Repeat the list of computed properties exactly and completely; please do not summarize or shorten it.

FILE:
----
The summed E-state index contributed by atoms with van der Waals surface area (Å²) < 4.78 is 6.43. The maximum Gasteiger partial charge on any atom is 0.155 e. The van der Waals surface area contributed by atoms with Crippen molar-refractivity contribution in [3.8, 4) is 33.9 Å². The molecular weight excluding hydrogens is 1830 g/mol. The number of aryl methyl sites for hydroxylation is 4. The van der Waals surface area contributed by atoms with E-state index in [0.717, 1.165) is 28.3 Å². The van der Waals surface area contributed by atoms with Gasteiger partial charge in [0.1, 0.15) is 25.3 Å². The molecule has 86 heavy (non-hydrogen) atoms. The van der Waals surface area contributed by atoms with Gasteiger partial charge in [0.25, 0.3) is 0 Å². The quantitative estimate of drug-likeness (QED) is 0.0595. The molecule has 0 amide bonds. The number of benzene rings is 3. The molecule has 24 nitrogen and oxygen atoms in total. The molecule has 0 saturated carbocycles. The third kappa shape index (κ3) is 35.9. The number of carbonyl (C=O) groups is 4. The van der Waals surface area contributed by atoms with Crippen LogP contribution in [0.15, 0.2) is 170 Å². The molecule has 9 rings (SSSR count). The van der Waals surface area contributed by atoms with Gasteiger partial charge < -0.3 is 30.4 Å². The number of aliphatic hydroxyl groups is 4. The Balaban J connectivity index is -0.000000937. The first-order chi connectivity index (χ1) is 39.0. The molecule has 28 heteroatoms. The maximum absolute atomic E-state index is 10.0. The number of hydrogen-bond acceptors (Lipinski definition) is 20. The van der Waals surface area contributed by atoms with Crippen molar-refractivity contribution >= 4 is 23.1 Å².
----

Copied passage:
The summed E-state index contributed by atoms with van der Waals surface area (Å²) < 4.78 is 6.43. The maximum Gasteiger partial charge on any atom is 0.155 e. The van der Waals surface area contributed by atoms with Crippen molar-refractivity contribution in [3.8, 4) is 33.9 Å². The molecular weight excluding hydrogens is 1830 g/mol. The number of aryl methyl sites for hydroxylation is 4. The van der Waals surface area contributed by atoms with E-state index in [0.717, 1.165) is 28.3 Å². The van der Waals surface area contributed by atoms with Gasteiger partial charge in [0.1, 0.15) is 25.3 Å². The molecule has 86 heavy (non-hydrogen) atoms. The van der Waals surface area contributed by atoms with Gasteiger partial charge in [0.25, 0.3) is 0 Å². The quantitative estimate of drug-likeness (QED) is 0.0595. The molecule has 0 amide bonds. The number of benzene rings is 3. The molecule has 24 nitrogen and oxygen atoms in total. The molecule has 0 saturated carbocycles. The third kappa shape index (κ3) is 35.9. The number of carbonyl (C=O) groups is 4. The van der Waals surface area contributed by atoms with Crippen LogP contribution in [0.15, 0.2) is 170 Å². The molecule has 9 rings (SSSR count). The van der Waals surface area contributed by atoms with Gasteiger partial charge < -0.3 is 30.4 Å². The number of aliphatic hydroxyl groups is 4. The Balaban J connectivity index is -0.000000937. The first-order chi connectivity index (χ1) is 39.0. The molecule has 28 heteroatoms. The maximum absolute atomic E-state index is 10.0. The number of hydrogen-bond acceptors (Lipinski definition) is 20. The van der Waals surface area contributed by atoms with Crippen molar-refractivity contribution >= 4 is 23.1 Å².